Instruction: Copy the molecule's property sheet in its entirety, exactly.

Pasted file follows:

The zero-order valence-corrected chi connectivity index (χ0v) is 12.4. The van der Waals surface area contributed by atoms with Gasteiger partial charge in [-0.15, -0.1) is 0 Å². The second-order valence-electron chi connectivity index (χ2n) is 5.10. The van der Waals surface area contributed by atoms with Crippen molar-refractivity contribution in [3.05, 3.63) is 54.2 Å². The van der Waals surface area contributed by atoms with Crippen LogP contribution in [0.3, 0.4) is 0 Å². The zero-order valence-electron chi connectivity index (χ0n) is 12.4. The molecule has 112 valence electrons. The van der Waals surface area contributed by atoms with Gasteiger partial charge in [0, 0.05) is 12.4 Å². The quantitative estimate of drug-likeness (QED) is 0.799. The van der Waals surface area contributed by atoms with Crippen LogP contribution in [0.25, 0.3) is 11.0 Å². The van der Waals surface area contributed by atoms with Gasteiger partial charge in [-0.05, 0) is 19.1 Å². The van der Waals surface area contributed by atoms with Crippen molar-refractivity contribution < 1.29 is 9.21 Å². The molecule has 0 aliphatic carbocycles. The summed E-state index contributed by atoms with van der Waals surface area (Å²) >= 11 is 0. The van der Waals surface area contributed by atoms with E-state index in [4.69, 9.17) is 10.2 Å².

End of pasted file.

The zero-order valence-corrected chi connectivity index (χ0v) is 12.4. The van der Waals surface area contributed by atoms with Gasteiger partial charge in [-0.15, -0.1) is 0 Å². The second-order valence-electron chi connectivity index (χ2n) is 5.10. The van der Waals surface area contributed by atoms with Crippen molar-refractivity contribution in [3.05, 3.63) is 54.2 Å². The van der Waals surface area contributed by atoms with Crippen LogP contribution in [0.3, 0.4) is 0 Å². The zero-order valence-electron chi connectivity index (χ0n) is 12.4. The molecule has 112 valence electrons. The van der Waals surface area contributed by atoms with Gasteiger partial charge in [0, 0.05) is 12.4 Å². The quantitative estimate of drug-likeness (QED) is 0.799. The van der Waals surface area contributed by atoms with Crippen LogP contribution in [0.25, 0.3) is 11.0 Å². The van der Waals surface area contributed by atoms with Gasteiger partial charge in [-0.05, 0) is 19.1 Å². The van der Waals surface area contributed by atoms with Crippen molar-refractivity contribution < 1.29 is 9.21 Å². The molecule has 0 aliphatic carbocycles. The summed E-state index contributed by atoms with van der Waals surface area (Å²) >= 11 is 0. The van der Waals surface area contributed by atoms with E-state index in [4.69, 9.17) is 10.2 Å².